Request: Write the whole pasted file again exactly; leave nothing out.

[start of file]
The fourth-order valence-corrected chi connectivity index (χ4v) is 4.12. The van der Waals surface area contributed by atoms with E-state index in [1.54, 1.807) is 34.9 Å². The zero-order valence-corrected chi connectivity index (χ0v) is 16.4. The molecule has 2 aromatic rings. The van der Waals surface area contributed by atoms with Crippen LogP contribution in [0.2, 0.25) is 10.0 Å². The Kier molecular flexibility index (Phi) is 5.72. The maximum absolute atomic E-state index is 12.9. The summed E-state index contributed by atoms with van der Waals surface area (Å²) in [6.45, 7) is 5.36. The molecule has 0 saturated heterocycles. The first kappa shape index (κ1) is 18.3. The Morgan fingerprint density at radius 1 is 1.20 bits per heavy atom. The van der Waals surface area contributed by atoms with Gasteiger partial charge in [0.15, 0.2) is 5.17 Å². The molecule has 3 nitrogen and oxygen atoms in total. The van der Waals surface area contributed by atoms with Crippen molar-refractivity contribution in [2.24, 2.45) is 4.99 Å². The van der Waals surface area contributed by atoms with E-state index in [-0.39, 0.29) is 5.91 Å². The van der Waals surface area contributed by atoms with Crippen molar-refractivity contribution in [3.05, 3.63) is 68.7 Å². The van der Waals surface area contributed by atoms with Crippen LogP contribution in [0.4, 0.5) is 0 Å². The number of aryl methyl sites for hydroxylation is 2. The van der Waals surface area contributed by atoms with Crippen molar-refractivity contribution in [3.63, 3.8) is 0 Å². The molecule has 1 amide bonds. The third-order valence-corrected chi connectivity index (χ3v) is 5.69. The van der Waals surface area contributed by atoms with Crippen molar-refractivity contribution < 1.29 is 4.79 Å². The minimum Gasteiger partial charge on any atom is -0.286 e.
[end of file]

The fourth-order valence-corrected chi connectivity index (χ4v) is 4.12. The van der Waals surface area contributed by atoms with E-state index in [1.54, 1.807) is 34.9 Å². The zero-order valence-corrected chi connectivity index (χ0v) is 16.4. The molecule has 2 aromatic rings. The van der Waals surface area contributed by atoms with Crippen LogP contribution in [0.2, 0.25) is 10.0 Å². The Kier molecular flexibility index (Phi) is 5.72. The maximum absolute atomic E-state index is 12.9. The summed E-state index contributed by atoms with van der Waals surface area (Å²) in [6.45, 7) is 5.36. The molecule has 0 saturated heterocycles. The first kappa shape index (κ1) is 18.3. The Morgan fingerprint density at radius 1 is 1.20 bits per heavy atom. The van der Waals surface area contributed by atoms with Gasteiger partial charge in [0.15, 0.2) is 5.17 Å². The molecule has 3 nitrogen and oxygen atoms in total. The van der Waals surface area contributed by atoms with Crippen molar-refractivity contribution in [2.24, 2.45) is 4.99 Å². The van der Waals surface area contributed by atoms with E-state index in [-0.39, 0.29) is 5.91 Å². The van der Waals surface area contributed by atoms with Crippen molar-refractivity contribution in [3.05, 3.63) is 68.7 Å². The van der Waals surface area contributed by atoms with Crippen LogP contribution in [0.4, 0.5) is 0 Å². The number of aryl methyl sites for hydroxylation is 2. The van der Waals surface area contributed by atoms with Crippen molar-refractivity contribution in [3.63, 3.8) is 0 Å². The molecule has 1 amide bonds. The third-order valence-corrected chi connectivity index (χ3v) is 5.69. The van der Waals surface area contributed by atoms with Crippen molar-refractivity contribution < 1.29 is 4.79 Å². The minimum Gasteiger partial charge on any atom is -0.286 e.